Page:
Wednesday, July 27, 2005

Science vs. politics: The Bush Administration's twisting of the truth

Thought Mechanics has an excellent post on the Bush Administration's activities at the intersection of science and politics, arguing that policy decisions on such issues as stem-cell research and climate change have been based largely on "flawed, ideologically-driven, and intellectually-dishonest science". Or, to put it in a different (and perhaps more familiar) way, the science has been fixed around the politics. Result: climate change is overstated, just as Iraq has WMDs. But there's more. As T.M. points out, this fixing has also contributed to "the destruction of the public trust surrounding scientific inquiry itself".

Once upon a time, in the not-so-distant past, it was at least assumed that truth, however nebulous in any ultimate sense, could be discovered through scientific inquiry. There may yet be other truths, but science was a good start at trying to figure out the truths of the physical world. That's still true, of course, but the Bush Administration has done its utmost, it seems, to cast doubt on science as it pursues its own faith-based understanding of reality.

(Thanks to CommonSenseDesk for the link.)

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7 Comments:

  • Mike, Thanks for the honorable mention.

    By Anonymous Jack (CommonSenseDesk), at 11:23 PM  

  • You've got a great site, Jack. I hope all my readers check it out.

    By Blogger Michael J.W. Stickings, at 3:07 AM  

  • During most of the post-war era, science was king in the United States. People put an almost mystical faith in the ability of science to solve our problems. During the 60s and 70s, I think some of this faith started dissolving because of things like Three-Mile Island and, to some extent, Viet Nam, where the faith in high tech warfare proved to be misplaced. The media started emphasizing (I would say overemphasizing) technological screw ups. I think the left had something to do with the debunking of science too--until fairly recently, it was the left that was skeptical about the benefits of science and the scientific method. And you still see talk from postmodernists about socially-constructed science.

    Now the right has taken this over and built on people's fears of an overly-deterministic view of life. And while the scientific community has propagated the idea that science is totally objective and value-free, the fact is that scientists make mistakes and are just as prone as others to ideologically-driven agendas.

    I certainly agree that what Bush has done is appalling and dangerous. The scientific community has to start communicating better just how it does its work (especially, of course, the more controversial fields, such as palentology)and stop pretending that its conclusions are self-evident. For example, one idea I think would be worthwhile would be for palentologists to explain what the theory of evolution IS and what IT IS NOT. It is a theory of how life evolved; it is not a theory of how life began. Many opponents of evolution have tried to say the evolution takes God out of the equation. It does not, although most scientists I suspect are non-believers.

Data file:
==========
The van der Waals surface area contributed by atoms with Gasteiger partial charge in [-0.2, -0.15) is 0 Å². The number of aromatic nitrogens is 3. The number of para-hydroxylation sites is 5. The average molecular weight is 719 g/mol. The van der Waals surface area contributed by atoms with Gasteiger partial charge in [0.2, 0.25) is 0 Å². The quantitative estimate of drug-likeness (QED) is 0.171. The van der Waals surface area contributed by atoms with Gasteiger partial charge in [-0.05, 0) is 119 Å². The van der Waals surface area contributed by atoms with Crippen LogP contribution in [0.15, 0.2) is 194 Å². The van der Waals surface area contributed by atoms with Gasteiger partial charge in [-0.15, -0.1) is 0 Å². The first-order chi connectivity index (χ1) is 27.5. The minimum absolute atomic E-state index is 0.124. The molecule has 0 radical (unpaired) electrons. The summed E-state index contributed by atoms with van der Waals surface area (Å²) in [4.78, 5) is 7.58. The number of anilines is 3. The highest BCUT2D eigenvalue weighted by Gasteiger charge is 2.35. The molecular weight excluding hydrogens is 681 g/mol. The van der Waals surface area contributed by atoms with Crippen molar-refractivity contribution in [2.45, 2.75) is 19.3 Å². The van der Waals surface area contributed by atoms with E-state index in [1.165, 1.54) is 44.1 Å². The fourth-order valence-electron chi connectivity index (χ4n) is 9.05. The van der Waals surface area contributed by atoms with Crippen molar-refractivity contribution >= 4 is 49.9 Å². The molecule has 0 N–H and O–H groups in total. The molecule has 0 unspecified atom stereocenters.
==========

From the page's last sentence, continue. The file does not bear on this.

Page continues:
Of course, much of the Bush debunking of science has a political angle--to avoid taking actions that would impose costs on business. Still, I think the scientific community needs to be more proactive in educating the public. I have said on this blog before that it's time that scientists stopped arguing from authority by saying that x number of scientists believe in global warming and presenting the evidence for this conclusion in ways that people can understand. It also needs to acknowledge the legitimate questions of skeptics such as Bjorn Lomborg, rather than simply dismissing them as tendentious.

    By Anonymous Marc Schneider, at 10:08 AM  

  • Well put, Marc. Certainly the "faith" in science was much stronger during the hey-days of the Cold War, when getting to the moon and developing high-tech weaponry was all the rage. I suspect that the recent decline in science's authority -- in its claim to "truth" -- has a good deal to do with postmodernism, which, along with everything else, rejects reason as any kind of guide to truth and argues that everything is merely a matter of perspective (i.e., there are no facts, only values, and those values are all power-laden).

    I think we've had this conversation before: The right has now taken up the mantra of the left. While the right claims to uphold certain universal truths (religious ones, that is), it tends to diminish the truths of this world by rejecting reason (hence the title of Robert Reich's book) and, to a point, science. This is more the evangelical right than the business/libertarian right, of course, but conservative politics these days means playing to that base.

    But I agree that scientists need to do better. The whole modern project, starting with Machiavelli but really taking off with Bacon, Hobbes, Locke, and Newton, elevated science to a position of authority (even as it relegated religion to the level of antiquarian superstition). Many scientists today seem to feed off of that self-conferred authority. Many simply assume that they're right about everything without really understanding that even science has its limits: it can't tell us everything about human nature and the human condition. Many assume that those who don't agree with them, or who simply don't know enough, are ignorant and backwards. That may or may not be true, but I agree that they should explain themselves and what they're about in terms that are less elitist, condescending, and self-important.

    By Blogger Michael J.W. Stickings, at 1:47 PM  

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